An analytic solver for the 1-D eigenmodes of optical multilayer step-index slab waveguides made from media with in general complex refractive index and complex permittivity. Given a potentially guiding configuration defined in terms of refractive index and/or permittivity, layer thicknesses, if applicable, and the vacuum wavelength, the script calculates the complex effective indices of the modes supported by the structure, or their phase propagation and attenuation constants, respectively, and allows to inspect the corresponding optical field patterns. Bound and leaky modes of structures with loss or gain can be identified, as well as the bound solutions related to the propagation of surface-plasmon-polaritons (SPPs) along metal-dielectric interfaces. The solver is intended as a basic tool for integrated optics design, in particular for purposes of demonstration.


For a slab structure with N intermediate layers, the input mask receives the vacuum wavelength λ, a specification of the polarization, and complex refractive index values ns (half-infinite substrate region), n1, ... , nN (inner layers 1 to N), nc (half-infinite cover region), and thicknesses t1, ... , tN of the intermediate layers. Alternatively, values εs, ε1, ... , εN, and εc for the complex permittivity can be provided. Select N = 0 to specify a single interface only. All dimensions are meant in micrometers. The figure illustrates the relevant geometry:

complex multilayer step-index slab waveguide, geometry

Cartesian coordinates x, y, z are oriented such that the x-axis is perpendicular to the layer interfaces, while the structure is constant along y and z. Light propagates in direction z; all electromagnetic fields are constant along y. The structures are supposed to be nonmagnetic with relative permeability μ = 1 at the considered frequency; permittivity ε and refractive index n are related as ε = n2. For the frequency-domain model we assume a time dependence ∼exp(i ω t) for all fields, with positive frequency ω = kc = 2πc/λ, for vacuum speed of light c, vacuum wavenumber k, and vacuum wavelength λ. This implies that an attenuating medium is characterized by a refractive index with positive real part and negative imaginary part. Likewise, the properties of an active medium with gain are given by a refractive index with positive real part and positive imaginary part.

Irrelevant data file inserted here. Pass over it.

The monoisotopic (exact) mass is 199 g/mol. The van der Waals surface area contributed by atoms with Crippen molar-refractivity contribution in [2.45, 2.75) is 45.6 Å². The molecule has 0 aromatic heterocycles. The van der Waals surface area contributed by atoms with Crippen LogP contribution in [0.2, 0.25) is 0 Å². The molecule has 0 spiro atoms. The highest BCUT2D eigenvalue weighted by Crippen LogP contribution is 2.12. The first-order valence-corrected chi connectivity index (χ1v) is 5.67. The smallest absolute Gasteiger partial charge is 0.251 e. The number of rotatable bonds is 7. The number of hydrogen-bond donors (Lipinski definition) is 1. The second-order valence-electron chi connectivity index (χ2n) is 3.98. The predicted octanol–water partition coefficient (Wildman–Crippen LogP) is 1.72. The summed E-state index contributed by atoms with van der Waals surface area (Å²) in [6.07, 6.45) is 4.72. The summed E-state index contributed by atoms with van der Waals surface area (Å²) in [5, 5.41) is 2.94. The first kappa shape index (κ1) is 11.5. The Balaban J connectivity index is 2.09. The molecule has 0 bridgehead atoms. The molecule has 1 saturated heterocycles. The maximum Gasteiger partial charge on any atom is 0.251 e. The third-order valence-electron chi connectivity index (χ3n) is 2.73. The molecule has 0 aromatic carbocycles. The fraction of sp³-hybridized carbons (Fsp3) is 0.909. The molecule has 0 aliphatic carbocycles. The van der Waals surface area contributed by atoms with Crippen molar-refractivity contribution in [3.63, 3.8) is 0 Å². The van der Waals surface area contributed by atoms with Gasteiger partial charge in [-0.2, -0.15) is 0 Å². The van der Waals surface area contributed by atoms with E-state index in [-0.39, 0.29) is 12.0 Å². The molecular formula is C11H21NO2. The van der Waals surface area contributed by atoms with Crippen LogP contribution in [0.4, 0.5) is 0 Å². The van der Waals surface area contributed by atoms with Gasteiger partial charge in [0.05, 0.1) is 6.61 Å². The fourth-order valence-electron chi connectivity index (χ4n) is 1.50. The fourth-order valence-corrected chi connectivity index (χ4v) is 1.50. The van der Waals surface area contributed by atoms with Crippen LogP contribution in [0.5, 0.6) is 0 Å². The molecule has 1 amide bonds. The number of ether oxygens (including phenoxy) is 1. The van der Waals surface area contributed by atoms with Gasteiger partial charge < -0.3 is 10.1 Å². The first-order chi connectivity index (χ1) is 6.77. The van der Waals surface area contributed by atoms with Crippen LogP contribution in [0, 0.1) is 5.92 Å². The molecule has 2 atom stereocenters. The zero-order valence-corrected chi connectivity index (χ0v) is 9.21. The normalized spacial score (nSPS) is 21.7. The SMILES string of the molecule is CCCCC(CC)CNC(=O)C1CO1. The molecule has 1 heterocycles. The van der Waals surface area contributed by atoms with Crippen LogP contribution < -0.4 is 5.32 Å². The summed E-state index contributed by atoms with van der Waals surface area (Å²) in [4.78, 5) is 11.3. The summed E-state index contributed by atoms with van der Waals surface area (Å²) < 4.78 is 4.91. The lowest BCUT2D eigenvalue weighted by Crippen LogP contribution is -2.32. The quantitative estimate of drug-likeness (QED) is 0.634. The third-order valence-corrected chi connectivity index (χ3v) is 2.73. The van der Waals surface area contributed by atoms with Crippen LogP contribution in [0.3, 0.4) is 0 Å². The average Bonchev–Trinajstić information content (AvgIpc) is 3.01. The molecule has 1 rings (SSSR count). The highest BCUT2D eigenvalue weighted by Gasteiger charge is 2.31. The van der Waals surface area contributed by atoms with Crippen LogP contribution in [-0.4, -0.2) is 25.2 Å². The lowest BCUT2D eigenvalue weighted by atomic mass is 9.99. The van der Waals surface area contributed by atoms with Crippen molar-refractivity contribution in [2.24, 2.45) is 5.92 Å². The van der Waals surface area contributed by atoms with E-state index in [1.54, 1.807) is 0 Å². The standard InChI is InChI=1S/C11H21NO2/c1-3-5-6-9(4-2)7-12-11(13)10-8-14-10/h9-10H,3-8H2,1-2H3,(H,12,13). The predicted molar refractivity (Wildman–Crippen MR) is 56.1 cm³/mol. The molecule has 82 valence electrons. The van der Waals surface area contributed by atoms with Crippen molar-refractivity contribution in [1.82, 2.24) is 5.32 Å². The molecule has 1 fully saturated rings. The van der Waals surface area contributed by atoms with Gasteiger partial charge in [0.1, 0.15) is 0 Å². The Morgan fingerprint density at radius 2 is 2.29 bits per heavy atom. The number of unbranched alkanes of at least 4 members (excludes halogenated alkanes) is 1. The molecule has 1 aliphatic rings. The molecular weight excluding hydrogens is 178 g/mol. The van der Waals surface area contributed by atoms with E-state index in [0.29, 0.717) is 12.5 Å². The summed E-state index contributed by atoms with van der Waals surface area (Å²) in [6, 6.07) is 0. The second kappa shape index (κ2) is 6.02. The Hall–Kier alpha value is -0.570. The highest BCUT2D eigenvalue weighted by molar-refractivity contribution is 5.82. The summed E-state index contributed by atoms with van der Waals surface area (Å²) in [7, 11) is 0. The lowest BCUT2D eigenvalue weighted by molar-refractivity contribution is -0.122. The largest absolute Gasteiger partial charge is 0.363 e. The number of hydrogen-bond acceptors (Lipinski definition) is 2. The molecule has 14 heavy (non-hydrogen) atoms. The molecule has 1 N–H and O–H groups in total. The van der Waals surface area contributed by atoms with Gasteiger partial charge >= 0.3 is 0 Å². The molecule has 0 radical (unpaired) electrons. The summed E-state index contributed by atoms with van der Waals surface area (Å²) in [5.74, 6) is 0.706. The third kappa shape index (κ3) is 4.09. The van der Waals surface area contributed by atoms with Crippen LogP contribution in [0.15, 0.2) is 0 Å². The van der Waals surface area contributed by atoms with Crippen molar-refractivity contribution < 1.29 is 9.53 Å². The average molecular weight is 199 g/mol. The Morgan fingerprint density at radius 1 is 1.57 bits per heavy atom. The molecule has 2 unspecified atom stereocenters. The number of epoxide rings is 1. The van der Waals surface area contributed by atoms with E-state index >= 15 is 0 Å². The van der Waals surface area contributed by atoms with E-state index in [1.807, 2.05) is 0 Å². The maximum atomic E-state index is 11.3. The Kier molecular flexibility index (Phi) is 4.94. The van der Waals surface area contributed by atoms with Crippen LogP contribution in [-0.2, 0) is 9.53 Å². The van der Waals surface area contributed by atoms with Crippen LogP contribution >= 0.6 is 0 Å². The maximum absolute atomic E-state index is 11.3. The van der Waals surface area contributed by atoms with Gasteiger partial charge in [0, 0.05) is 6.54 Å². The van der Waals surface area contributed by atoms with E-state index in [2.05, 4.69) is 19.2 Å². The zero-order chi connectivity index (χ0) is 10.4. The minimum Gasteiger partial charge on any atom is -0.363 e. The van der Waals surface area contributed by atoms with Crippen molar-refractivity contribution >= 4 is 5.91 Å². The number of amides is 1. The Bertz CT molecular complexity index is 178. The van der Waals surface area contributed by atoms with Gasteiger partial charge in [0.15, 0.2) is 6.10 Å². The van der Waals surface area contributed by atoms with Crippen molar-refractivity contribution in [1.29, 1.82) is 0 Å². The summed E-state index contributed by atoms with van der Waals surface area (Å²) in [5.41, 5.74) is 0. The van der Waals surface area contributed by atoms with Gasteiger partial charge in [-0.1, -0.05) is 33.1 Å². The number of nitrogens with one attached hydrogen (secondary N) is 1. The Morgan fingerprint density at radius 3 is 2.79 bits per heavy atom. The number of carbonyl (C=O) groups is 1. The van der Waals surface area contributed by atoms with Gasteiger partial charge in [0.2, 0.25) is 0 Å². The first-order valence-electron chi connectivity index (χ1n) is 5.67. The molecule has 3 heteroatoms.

Solver procedures

The solver relies on a heuristic procedure for generating initial guesses for the roots of the transverse resonance condition in the complex plane. A complex secant method then converges the initial guesses numerically to actual roots. Further heuristics are applied for the removal of doublets, and for the classification and ordering of these roots.

Initial guesses are generated by considering the structure with only the real part of the permittivity profile (note that this well includes the imaginary parts of the complex refractive indices, to some degree). The real propagation constants of bound modes found for these permittivity profiles then serve as starting points for tracing roots in the complex plane, for structures with gradually increasing imaginary parts of the complex permittivity. The number of intermediate configurations can be selected via the element “Im ε, #steps”. Increasing this parameter might lead to further solutions being found, if the solver must be suspected to have missed a root. This applies in particular to configurations with near-degenerate solutions (decoupled regions), and/or to configurations with balanced nonzero loss and gain.